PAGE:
Pubdate: Sunday, Nov 5, 2000
Source: Galveston Daily News (TX)
Author: Heber Taylor

War on drugs high on list of stupid things

By Heber Taylor The Daily News

Published November 05, 2000 12:07 AM CST

Sometimes, the coffee drinkers play a game called the Stupidest Thing in Government.

Most of the time it's funny. Someone will mention that someone sold the Navy a $4,000 toilet seat. Someone else will have seen a $5 million study on the economic impact of tulip farming in Delaware.

When my turn came to talk about the silliest government program, I said I thought it was the War of Drugs.

No one laughed.

It was one of those gaffs I'll probably never recover from - or be forgiven for.

One of the ironies is that I am a moralistic, judgmental prude about drugs.

I think people who spend money on cocaine might as well make a tax-deductible contribution to an organization that murders honest judges and journalists in South America.

I also see the effects of addiction in Galveston. Every day.

People who buy cocaine pay the bills for thugs who enslave people in distant lands and who poison our neighbors next door.

I think it's clear we ought to fight drugs.

I also think it's clear that what we're doing is not working.

Suppose you were a CEO of a large organization. Suppose your one corporate goal was to reduce the importation of a competitor's product.

Your bonus is riding on this, so think hard.

Suppose, in your first year, that your competitor's imports were up 50 percent. You go to your stockholders, hat in hand, and ask for another year and more money.

Maybe they give you a year.

But who would look at 20 years of wildly escalating imports and wildly escalating expenditures and conclude that next year, you ought to be given more money to do what you did last year?

Well, if you are the drug czar, the answer is Congress.

One more irony: This country had a far more coherent drug policy under Richard Nixon, arguably the worst president in our history, than it does now.

Nixon argued that spending heavily on drug interdiction didn't make economic sense. He argued that the only way to curtail supply was to curtail demand.

His drug policy included funds to educate young people and to treat addicts.

His argument against putting all the funding into intercepting drug shipments was simple. With luck, law officers might intercept two out of every 10 shipments from the cocaine cartels. That would leave the cartel with a measly profit of somewhere around 8,000 percent.

Nixon realized that, by increasing U.S. spending on drug enforcement, he might cut the cartel's operating profits to, say, 6,000 percent.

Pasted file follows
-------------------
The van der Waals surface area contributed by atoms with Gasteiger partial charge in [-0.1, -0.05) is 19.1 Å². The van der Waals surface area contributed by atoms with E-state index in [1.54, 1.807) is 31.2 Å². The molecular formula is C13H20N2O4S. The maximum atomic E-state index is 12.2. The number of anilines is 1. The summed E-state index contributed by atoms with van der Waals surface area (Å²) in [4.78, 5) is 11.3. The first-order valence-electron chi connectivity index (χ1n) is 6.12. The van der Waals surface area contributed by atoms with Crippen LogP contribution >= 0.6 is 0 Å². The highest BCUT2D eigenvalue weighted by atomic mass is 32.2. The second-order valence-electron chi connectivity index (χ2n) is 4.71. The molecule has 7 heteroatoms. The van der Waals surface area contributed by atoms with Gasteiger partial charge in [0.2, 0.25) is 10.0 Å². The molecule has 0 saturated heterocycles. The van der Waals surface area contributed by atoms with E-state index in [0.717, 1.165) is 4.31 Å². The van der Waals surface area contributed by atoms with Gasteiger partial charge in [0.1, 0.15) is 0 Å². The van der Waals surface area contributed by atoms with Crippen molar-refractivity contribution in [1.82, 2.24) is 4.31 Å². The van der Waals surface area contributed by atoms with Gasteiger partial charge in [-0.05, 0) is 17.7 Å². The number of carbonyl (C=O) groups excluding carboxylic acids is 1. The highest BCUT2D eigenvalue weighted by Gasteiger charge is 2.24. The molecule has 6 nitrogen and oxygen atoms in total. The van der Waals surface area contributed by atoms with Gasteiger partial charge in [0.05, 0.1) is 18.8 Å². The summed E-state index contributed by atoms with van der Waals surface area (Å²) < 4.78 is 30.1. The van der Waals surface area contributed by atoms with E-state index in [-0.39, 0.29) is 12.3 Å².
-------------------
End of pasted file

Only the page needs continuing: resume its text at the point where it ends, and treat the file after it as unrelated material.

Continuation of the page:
He did not believe that would force the drug lords to liquidate their evil factories and transfer their money to the stock market.

Since the Nixon era, we have gotten tougher and tougher on drugs by spending more and more on law enforcement.

Bottom line: Demand for cocaine is up. So are the profits of our ruthless competitors.

Next year, though, our plan is going to be to put those jerks out of business by spending more than ever and finally cutting their profits to 6,000 percent.

I doubt that will work.

But I am absolutely certain that's our plan.

I know because we've tried that plan every year since Nixon left office.

Heber Taylor is editor of The Daily News. His email address is

My response

(may be signifficantly different from actual published version...)

Greetings Mr. Taylor and ED,

No doubt, substance abuse can be an horrific and life changing tragedy. And less doubt that coercion is about as effective at treating substance abuse as a sledge hammer in treating a headache.

But, true to form, the Mad Monk wasn't being entirely forthright about his intentions. What he really meant was forced treatment based on Communist thought reform tactics. Please take a few moments to look over some information on how Nixon's demand reduction policy has been carried out. Included here is a scan of Senator Sam Ervin's report detailing the similarities between the NIDA funded Seed, Inc. and Korean POW camps.

I know it sounds radical in the current social climate, but I honestly believe we were better off before the Harrison Narcotics act. Granted, this country had an addiction problem. And it was so serious and so widespread that the Congress was moved to address it with the Pure Food and Drug Lebeling Act while the AMA struggled to devise more effective ways to avoid and to treat addiction in their patients.

But back then, all we had to deal was the real potential for abuse inherent in the use of many mind altering substances, including Prozac, Xanax, Ritalin or beer. We didn't have an agressive black market or the stigma of criminality to confound an addict's efforts to recover. It was negligable.

Should treatment be available? Certainly. But should it be mandatory? I don't think so. If someone is suffering the effects of real morbid addiction, no more coercion than that is required to make them want to find a way out. And we all know that no one can make another kick an addiction, not without breaking them anyway.

Thanks for a wonderfully courageous article,


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